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Harbinger or Anomaly? Anthem’s Data Breach Settlement with HHS

Late last week, the Office of Civil Rights for the Department of Health and Human Services (OCR) announced a $16 million settlement with health-insurance company Anthem, Inc. The settlement amount is nearly three times larger than any prior settlement with the OCR.

As a reminder, in 2015, Anthem suffered the largest reported health data breach in U.S. history.   The breach itself started the prior year, when an employee at an Anthem subsidiary opened a phishing e-mail containing malicious content. With that malicious code in place, the hacker was able to gain remote access to dozens of other systems within the Anthem enterprise. Eventually, in 2015, the attacker accessed the company’s enterprise warehouse — and from there — 78.8 million unique user records.  

After the breach was disclosed, Anthem became a target for private litigants and regulators alike. Individual litigants brought a nationwide class action, which ultimately settled for more than $115 million. And state regulators followed suit, conducting their own expansive investigations. 

And OCR ultimately entered the fray in February 2015, claiming that Anthem violated the Health Insurance Portability and Accountability Act’s (HIPPA) Privacy, Security, and Breach Notification rules. After a nearly three-year compliance review and investigation, OCR and Anthem settled.  In sharp contrast to past-OCR investigations and settlements, the terms of the Anthem settlement agreement are far broader and more prescriptive:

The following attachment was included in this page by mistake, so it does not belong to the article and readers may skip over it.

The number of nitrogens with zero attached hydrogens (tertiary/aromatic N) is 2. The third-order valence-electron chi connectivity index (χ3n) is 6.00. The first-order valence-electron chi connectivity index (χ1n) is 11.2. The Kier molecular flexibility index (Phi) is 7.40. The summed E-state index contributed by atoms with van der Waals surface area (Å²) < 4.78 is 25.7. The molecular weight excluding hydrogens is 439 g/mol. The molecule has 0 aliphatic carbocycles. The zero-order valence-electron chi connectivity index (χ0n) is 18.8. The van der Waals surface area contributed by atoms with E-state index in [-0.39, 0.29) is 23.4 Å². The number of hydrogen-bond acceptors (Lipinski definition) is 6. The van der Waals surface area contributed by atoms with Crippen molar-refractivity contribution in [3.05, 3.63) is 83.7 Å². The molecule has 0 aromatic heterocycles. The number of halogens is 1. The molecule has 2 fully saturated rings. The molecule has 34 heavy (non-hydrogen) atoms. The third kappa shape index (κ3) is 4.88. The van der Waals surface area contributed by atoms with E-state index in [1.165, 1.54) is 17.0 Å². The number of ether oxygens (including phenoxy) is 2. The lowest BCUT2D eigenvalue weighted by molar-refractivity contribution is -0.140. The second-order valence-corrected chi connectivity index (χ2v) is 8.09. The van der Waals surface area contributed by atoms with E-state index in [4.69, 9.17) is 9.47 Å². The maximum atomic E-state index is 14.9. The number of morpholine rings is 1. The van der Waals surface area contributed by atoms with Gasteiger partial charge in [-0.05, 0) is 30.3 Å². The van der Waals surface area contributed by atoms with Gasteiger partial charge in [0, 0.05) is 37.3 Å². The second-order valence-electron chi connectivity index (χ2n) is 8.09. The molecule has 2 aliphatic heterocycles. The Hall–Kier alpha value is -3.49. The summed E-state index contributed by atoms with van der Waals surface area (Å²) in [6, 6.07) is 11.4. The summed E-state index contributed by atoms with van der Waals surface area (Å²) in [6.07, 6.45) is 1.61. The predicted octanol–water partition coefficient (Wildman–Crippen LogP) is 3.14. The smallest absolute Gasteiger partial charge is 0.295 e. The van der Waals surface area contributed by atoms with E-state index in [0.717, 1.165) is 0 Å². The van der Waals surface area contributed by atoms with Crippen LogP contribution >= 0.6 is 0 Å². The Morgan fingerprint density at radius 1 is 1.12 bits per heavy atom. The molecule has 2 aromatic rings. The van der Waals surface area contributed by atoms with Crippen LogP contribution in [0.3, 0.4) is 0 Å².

• Anthem must pay HHS $16 million in restitution.
  • Anthem must conduct a “thorough” risk analysis of any potential risks and vulnerabilities to the confidentiality, integrity, and availability of Anthem’s electronic protected health information.
  • Anthem must “review and revise” it's written data security policies and procedures.
  • In the event an Anthem employee violates Anthem’s policies, it must notify HHS of the infraction.
  • Anthem must provide HHS with annual reports on its compliance with the settlement agreement.

Previous OCR settlement agreements never exceeded $6 million. 

It remains unclear, however, whether the Anthem settlement is a harbinger for a more aggressive regulatory stance from OCR; or whether the size of the restitution figure was because, in OCR’s own words, the “largest health data breach in U.S. history fully merits the largest HIPAA settlement in history.”  To that end, we will continue to monitor OCR’s investigations and settlement agreements.